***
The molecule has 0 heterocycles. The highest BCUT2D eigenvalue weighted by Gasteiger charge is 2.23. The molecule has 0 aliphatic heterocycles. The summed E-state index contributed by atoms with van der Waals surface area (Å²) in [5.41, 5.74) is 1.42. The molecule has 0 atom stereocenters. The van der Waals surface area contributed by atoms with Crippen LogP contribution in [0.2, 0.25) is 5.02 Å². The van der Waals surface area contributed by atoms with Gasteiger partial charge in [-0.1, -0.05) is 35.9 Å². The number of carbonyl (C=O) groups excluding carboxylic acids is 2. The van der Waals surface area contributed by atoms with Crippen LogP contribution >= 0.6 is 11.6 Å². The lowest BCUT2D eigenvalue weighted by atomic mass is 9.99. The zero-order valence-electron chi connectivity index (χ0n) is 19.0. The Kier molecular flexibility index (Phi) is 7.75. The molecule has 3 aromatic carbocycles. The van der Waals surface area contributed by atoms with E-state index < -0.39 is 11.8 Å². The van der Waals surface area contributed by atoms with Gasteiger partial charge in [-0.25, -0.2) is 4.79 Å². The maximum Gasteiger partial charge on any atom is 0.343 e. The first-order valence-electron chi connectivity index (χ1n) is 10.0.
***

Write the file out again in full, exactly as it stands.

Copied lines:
The molecule has 0 heterocycles. The highest BCUT2D eigenvalue weighted by Gasteiger charge is 2.23. The molecule has 0 aliphatic heterocycles. The summed E-state index contributed by atoms with van der Waals surface area (Å²) in [5.41, 5.74) is 1.42. The molecule has 0 atom stereocenters. The van der Waals surface area contributed by atoms with Crippen LogP contribution in [0.2, 0.25) is 5.02 Å². The van der Waals surface area contributed by atoms with Gasteiger partial charge in [-0.1, -0.05) is 35.9 Å². The number of carbonyl (C=O) groups excluding carboxylic acids is 2. The van der Waals surface area contributed by atoms with Crippen LogP contribution >= 0.6 is 11.6 Å². The lowest BCUT2D eigenvalue weighted by atomic mass is 9.99. The zero-order valence-electron chi connectivity index (χ0n) is 19.0. The Kier molecular flexibility index (Phi) is 7.75. The molecule has 3 aromatic carbocycles. The van der Waals surface area contributed by atoms with E-state index < -0.39 is 11.8 Å². The van der Waals surface area contributed by atoms with Gasteiger partial charge in [-0.25, -0.2) is 4.79 Å². The maximum Gasteiger partial charge on any atom is 0.343 e. The first-order valence-electron chi connectivity index (χ1n) is 10.0.